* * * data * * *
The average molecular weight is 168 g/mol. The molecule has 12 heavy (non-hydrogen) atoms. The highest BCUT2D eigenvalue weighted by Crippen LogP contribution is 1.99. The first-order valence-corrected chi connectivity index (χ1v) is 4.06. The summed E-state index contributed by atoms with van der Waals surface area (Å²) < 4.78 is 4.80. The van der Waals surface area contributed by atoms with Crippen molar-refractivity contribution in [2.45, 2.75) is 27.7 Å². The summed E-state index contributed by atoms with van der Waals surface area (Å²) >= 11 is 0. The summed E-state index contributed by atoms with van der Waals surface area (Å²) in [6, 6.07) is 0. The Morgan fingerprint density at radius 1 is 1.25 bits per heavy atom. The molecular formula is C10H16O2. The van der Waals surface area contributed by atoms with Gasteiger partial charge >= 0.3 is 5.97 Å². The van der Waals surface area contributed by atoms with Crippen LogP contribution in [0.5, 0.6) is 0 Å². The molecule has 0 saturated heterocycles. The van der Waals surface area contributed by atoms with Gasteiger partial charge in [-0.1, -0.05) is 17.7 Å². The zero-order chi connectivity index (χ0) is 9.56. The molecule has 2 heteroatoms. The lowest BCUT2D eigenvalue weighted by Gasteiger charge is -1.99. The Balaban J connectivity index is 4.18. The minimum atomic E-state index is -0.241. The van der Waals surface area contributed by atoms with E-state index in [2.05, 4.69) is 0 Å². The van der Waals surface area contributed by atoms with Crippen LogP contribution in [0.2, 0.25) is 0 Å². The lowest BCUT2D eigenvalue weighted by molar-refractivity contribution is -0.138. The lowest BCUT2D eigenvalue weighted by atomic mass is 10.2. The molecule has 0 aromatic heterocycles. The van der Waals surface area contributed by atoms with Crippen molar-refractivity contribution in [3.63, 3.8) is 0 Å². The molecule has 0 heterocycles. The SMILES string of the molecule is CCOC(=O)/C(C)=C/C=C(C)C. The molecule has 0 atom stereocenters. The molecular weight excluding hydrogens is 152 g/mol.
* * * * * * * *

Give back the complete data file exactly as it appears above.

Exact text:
The average molecular weight is 168 g/mol. The molecule has 12 heavy (non-hydrogen) atoms. The highest BCUT2D eigenvalue weighted by Crippen LogP contribution is 1.99. The first-order valence-corrected chi connectivity index (χ1v) is 4.06. The summed E-state index contributed by atoms with van der Waals surface area (Å²) < 4.78 is 4.80. The van der Waals surface area contributed by atoms with Crippen molar-refractivity contribution in [2.45, 2.75) is 27.7 Å². The summed E-state index contributed by atoms with van der Waals surface area (Å²) >= 11 is 0. The summed E-state index contributed by atoms with van der Waals surface area (Å²) in [6, 6.07) is 0. The Morgan fingerprint density at radius 1 is 1.25 bits per heavy atom. The molecular formula is C10H16O2. The van der Waals surface area contributed by atoms with Gasteiger partial charge >= 0.3 is 5.97 Å². The van der Waals surface area contributed by atoms with Crippen LogP contribution in [0.5, 0.6) is 0 Å². The molecule has 0 saturated heterocycles. The van der Waals surface area contributed by atoms with Gasteiger partial charge in [-0.1, -0.05) is 17.7 Å². The zero-order chi connectivity index (χ0) is 9.56. The molecule has 2 heteroatoms. The lowest BCUT2D eigenvalue weighted by Gasteiger charge is -1.99. The Balaban J connectivity index is 4.18. The minimum atomic E-state index is -0.241. The van der Waals surface area contributed by atoms with E-state index in [2.05, 4.69) is 0 Å². The van der Waals surface area contributed by atoms with Crippen LogP contribution in [0.2, 0.25) is 0 Å². The lowest BCUT2D eigenvalue weighted by molar-refractivity contribution is -0.138. The lowest BCUT2D eigenvalue weighted by atomic mass is 10.2. The molecule has 0 aromatic heterocycles. The van der Waals surface area contributed by atoms with Crippen molar-refractivity contribution in [3.63, 3.8) is 0 Å². The molecule has 0 heterocycles. The SMILES string of the molecule is CCOC(=O)/C(C)=C/C=C(C)C. The molecule has 0 atom stereocenters. The molecular weight excluding hydrogens is 152 g/mol.